Word for Writers, Part 10 – Formatting Text 8

OF ALL THE FEATURES offered by word processing programs, you may be most familiar with formatting text and paragraphs — commonly changing fonts, bolding, italicizing, and underlining. In its essence, formatting involves selecting text and then applying a format command using menus or buttons.

In this article, I’ll show you the basics of formatting as well as shortcuts for simple ways to select and format desired sections of text. The information here will provide a foundation for understanding how to use and create Styles, which will be covered in a future article.

First, let’s talk about selecting text. Just as there’s more than one way to peel an orange, there’s more than one way to select and format text and paragraphs in Word. Most often, writers unfamiliar with shortcuts will select text by placing their cursor at the beginning of the section they want to select and then clicking and dragging to select words, paragraphs, and so on. While this certainly works, it is by far the slowest — and most frustrating — method, because it can be difficult to be precise. Plus, if you have a large area to select, it means waiting for Word to scroll down the page as your selection increases.

Selecting Text

Here are a few easy and efficient ways to select text:

  • To quickly select all of the text in your document (to change font, for example), use the keyboard command: ⌘-A (Mac) or CTRL-A (PC). Done.
  • Use Shift-click to quickly select a precise section of text: place your cursor at the beginning of the selection, then hold the shift key and click your cursor at the end of the selection.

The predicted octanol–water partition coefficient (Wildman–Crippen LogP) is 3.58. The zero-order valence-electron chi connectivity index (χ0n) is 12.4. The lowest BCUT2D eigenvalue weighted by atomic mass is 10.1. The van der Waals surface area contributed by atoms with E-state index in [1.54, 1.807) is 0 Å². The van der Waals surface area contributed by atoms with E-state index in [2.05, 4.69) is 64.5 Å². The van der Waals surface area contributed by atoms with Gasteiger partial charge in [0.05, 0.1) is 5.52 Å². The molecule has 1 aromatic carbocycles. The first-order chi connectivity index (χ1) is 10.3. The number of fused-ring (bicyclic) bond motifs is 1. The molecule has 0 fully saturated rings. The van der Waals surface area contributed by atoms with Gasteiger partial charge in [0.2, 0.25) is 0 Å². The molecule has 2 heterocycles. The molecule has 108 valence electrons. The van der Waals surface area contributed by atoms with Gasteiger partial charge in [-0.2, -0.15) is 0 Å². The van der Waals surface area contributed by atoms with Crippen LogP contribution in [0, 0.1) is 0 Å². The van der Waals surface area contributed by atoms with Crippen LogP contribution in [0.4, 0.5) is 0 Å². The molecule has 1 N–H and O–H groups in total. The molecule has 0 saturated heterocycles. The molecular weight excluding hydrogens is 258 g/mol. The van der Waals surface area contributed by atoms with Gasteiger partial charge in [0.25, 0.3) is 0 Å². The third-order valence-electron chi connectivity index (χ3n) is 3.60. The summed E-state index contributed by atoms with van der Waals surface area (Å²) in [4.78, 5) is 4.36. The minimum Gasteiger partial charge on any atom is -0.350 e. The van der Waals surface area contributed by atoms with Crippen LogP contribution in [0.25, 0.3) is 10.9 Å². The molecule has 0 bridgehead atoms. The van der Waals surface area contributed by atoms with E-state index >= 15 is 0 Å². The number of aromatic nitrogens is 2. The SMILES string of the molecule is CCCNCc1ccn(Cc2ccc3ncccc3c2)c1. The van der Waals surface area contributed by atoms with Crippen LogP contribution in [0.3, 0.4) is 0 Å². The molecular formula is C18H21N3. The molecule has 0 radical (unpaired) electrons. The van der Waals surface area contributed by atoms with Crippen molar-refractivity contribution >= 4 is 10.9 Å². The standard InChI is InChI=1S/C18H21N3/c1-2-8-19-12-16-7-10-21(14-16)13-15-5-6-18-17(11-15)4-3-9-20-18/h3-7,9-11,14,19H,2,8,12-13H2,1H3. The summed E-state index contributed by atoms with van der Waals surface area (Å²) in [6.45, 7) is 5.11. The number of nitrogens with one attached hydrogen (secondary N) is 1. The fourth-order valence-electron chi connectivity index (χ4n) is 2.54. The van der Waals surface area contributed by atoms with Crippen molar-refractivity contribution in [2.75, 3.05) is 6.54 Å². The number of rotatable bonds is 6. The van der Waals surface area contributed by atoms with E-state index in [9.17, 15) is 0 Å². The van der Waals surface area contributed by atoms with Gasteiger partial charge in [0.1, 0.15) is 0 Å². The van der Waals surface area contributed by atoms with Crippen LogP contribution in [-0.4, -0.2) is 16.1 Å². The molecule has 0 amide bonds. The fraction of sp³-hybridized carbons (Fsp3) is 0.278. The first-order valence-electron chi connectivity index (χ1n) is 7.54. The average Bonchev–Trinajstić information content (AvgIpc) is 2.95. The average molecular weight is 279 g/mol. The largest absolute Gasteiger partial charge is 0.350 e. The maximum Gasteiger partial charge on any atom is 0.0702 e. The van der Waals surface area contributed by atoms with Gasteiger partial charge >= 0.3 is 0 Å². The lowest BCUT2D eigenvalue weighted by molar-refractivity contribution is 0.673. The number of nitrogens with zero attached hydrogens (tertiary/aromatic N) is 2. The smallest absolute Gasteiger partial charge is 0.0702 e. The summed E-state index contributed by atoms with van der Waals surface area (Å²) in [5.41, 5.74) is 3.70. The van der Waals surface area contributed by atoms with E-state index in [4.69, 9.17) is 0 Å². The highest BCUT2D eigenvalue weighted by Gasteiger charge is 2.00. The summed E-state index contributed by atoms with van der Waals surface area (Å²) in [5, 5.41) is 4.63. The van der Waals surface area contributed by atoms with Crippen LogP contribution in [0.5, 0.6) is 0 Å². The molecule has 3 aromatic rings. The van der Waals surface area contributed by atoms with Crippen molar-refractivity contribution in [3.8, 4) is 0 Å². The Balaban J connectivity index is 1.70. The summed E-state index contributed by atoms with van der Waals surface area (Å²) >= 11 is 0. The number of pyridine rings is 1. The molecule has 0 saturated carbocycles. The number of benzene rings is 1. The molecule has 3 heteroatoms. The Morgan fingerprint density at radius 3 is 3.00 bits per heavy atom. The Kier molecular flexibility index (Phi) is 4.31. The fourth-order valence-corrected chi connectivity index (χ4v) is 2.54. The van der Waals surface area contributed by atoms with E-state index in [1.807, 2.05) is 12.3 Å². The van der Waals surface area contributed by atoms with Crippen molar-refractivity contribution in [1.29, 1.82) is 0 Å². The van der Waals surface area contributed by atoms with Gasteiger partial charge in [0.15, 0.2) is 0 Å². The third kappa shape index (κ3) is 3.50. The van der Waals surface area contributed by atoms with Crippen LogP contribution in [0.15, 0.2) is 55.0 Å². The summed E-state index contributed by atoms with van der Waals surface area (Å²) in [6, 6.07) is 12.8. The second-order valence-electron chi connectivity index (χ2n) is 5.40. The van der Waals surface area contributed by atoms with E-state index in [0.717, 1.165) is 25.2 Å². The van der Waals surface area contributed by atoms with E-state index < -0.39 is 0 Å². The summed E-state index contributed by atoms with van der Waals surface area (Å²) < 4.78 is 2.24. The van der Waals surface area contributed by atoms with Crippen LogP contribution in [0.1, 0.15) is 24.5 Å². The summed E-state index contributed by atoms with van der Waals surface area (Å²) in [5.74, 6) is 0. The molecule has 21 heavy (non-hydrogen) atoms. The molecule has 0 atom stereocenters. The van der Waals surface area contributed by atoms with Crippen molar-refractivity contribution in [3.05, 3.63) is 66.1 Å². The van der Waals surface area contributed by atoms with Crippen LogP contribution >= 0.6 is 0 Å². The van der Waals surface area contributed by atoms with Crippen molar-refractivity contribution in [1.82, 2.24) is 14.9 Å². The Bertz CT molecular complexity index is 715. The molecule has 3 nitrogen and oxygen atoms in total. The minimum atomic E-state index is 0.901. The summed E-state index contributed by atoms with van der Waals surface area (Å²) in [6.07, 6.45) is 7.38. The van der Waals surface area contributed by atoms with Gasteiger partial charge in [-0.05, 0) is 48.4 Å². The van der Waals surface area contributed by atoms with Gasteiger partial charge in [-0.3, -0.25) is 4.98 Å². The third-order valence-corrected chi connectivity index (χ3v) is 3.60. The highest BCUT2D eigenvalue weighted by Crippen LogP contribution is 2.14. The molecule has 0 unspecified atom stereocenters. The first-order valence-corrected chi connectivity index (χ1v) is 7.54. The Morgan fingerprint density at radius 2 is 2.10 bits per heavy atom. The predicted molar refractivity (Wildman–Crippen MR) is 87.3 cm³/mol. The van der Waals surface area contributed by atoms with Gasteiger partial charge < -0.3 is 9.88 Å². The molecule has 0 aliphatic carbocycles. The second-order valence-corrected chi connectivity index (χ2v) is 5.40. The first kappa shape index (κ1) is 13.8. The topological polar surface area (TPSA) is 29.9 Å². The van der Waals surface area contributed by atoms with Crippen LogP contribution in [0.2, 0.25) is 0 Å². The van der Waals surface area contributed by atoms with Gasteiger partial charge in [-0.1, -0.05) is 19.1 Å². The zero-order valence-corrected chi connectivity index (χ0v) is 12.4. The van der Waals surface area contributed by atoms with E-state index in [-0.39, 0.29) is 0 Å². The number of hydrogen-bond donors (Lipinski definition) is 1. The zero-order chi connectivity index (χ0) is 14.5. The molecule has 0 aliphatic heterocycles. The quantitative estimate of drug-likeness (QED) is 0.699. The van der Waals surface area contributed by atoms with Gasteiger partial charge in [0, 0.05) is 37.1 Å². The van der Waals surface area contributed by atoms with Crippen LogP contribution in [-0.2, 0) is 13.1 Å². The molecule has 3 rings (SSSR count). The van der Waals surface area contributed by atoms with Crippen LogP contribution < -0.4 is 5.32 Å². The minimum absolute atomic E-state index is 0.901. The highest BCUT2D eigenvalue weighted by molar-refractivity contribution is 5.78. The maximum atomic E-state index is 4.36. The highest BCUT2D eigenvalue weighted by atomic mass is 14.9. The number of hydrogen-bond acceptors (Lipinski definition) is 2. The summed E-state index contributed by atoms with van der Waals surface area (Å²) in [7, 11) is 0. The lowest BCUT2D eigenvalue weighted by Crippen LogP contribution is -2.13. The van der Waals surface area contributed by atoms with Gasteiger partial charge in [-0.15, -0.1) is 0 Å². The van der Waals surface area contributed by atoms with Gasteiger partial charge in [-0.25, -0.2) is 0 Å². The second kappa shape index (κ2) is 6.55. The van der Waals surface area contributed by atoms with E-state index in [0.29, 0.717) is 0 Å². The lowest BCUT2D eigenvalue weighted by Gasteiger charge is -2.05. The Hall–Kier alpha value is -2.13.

• Double-click on a word to instantly select the entire word. Double-click and drag to select text word by word.
  • Triple-click to select an entire paragraph.

Formatting Text

Once you have your text selected, there are a number of ways to format the text —

  • Selecting icons on the Home tab ribbon
  • Right-clicking the selected text (Windows only)
  • Using commands on the Format menu at the top of the the screen

Let’s look at these methods one at a time.

Using the font formatting section on the Home Tab ribbon.

This is the easiest and most common way to change font and/or font styles. Simply,

  • Select the desired word or section of text.
  • Select the desired effects from the font format section of the ribbon.

Mac Font Formatting ribbon section on Home Tab

text format ribbon mac annotated

Windows Font Formatting Ribbon on the Home Tab is nearly identical to that of the Mac.

Windows Font Formatting Ribbon

Right-clicking the selected text (Windows version only)

In the Windows versions of Word, when you right-click on the selected text (and just by hovering over the selected text), you will see a small pop-up menu which offers many of the options normally located on the Font formatting section of the ribbon.

Windows Right-Click Formatting Options

Using the Font Format dialogue box to make multiple changes at once

If you have a number of changes you want to make at once, such as changing font, selecting Format > Font (⌘-D in the Mac and CTRL-D on the PC) opens the Font dialogue box. On this box, there are two tabs — Font, and Advanced.